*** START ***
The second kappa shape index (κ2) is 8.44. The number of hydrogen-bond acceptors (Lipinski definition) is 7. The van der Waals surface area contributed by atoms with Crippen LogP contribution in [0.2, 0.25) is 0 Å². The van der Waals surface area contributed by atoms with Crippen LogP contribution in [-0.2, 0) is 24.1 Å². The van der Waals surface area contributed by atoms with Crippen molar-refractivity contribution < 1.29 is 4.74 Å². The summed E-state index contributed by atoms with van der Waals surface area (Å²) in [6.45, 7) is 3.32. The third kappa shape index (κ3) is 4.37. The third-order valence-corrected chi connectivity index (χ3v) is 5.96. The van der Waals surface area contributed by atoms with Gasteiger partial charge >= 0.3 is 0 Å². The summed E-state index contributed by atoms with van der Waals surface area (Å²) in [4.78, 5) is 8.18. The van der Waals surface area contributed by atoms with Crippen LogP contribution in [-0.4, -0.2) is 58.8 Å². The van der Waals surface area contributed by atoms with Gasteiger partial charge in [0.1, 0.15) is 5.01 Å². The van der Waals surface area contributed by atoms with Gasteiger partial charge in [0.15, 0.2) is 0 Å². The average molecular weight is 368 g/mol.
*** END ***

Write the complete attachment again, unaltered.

The second kappa shape index (κ2) is 8.44. The number of hydrogen-bond acceptors (Lipinski definition) is 7. The van der Waals surface area contributed by atoms with Crippen LogP contribution in [0.2, 0.25) is 0 Å². The van der Waals surface area contributed by atoms with Crippen LogP contribution in [-0.2, 0) is 24.1 Å². The van der Waals surface area contributed by atoms with Crippen molar-refractivity contribution < 1.29 is 4.74 Å². The summed E-state index contributed by atoms with van der Waals surface area (Å²) in [6.45, 7) is 3.32. The third kappa shape index (κ3) is 4.37. The third-order valence-corrected chi connectivity index (χ3v) is 5.96. The van der Waals surface area contributed by atoms with Gasteiger partial charge >= 0.3 is 0 Å². The summed E-state index contributed by atoms with van der Waals surface area (Å²) in [4.78, 5) is 8.18. The van der Waals surface area contributed by atoms with Crippen LogP contribution in [-0.4, -0.2) is 58.8 Å². The van der Waals surface area contributed by atoms with Gasteiger partial charge in [0.1, 0.15) is 5.01 Å². The van der Waals surface area contributed by atoms with Gasteiger partial charge in [0.15, 0.2) is 0 Å². The average molecular weight is 368 g/mol.